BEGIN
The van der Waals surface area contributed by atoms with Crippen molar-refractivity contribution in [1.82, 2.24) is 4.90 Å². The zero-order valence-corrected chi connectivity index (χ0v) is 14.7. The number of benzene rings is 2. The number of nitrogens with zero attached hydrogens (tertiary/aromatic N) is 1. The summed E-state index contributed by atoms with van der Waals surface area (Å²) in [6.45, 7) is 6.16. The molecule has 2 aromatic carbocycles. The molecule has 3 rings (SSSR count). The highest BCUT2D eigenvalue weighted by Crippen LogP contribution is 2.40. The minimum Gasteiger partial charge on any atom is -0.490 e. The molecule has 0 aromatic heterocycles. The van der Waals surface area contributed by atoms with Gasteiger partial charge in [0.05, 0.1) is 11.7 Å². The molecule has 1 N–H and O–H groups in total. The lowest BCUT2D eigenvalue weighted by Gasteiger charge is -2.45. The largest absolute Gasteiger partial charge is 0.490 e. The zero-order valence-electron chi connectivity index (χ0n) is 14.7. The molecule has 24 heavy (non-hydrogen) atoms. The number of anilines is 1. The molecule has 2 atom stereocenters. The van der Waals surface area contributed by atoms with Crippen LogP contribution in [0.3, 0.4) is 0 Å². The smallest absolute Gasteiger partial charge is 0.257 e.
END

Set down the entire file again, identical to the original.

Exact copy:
The van der Waals surface area contributed by atoms with Crippen molar-refractivity contribution in [1.82, 2.24) is 4.90 Å². The zero-order valence-corrected chi connectivity index (χ0v) is 14.7. The number of benzene rings is 2. The number of nitrogens with zero attached hydrogens (tertiary/aromatic N) is 1. The summed E-state index contributed by atoms with van der Waals surface area (Å²) in [6.45, 7) is 6.16. The molecule has 2 aromatic carbocycles. The molecule has 3 rings (SSSR count). The highest BCUT2D eigenvalue weighted by Crippen LogP contribution is 2.40. The minimum Gasteiger partial charge on any atom is -0.490 e. The molecule has 0 aromatic heterocycles. The van der Waals surface area contributed by atoms with Gasteiger partial charge in [0.05, 0.1) is 11.7 Å². The molecule has 1 N–H and O–H groups in total. The lowest BCUT2D eigenvalue weighted by Gasteiger charge is -2.45. The largest absolute Gasteiger partial charge is 0.490 e. The zero-order valence-electron chi connectivity index (χ0n) is 14.7. The molecule has 24 heavy (non-hydrogen) atoms. The number of anilines is 1. The molecule has 2 atom stereocenters. The van der Waals surface area contributed by atoms with Crippen LogP contribution in [0.3, 0.4) is 0 Å². The smallest absolute Gasteiger partial charge is 0.257 e.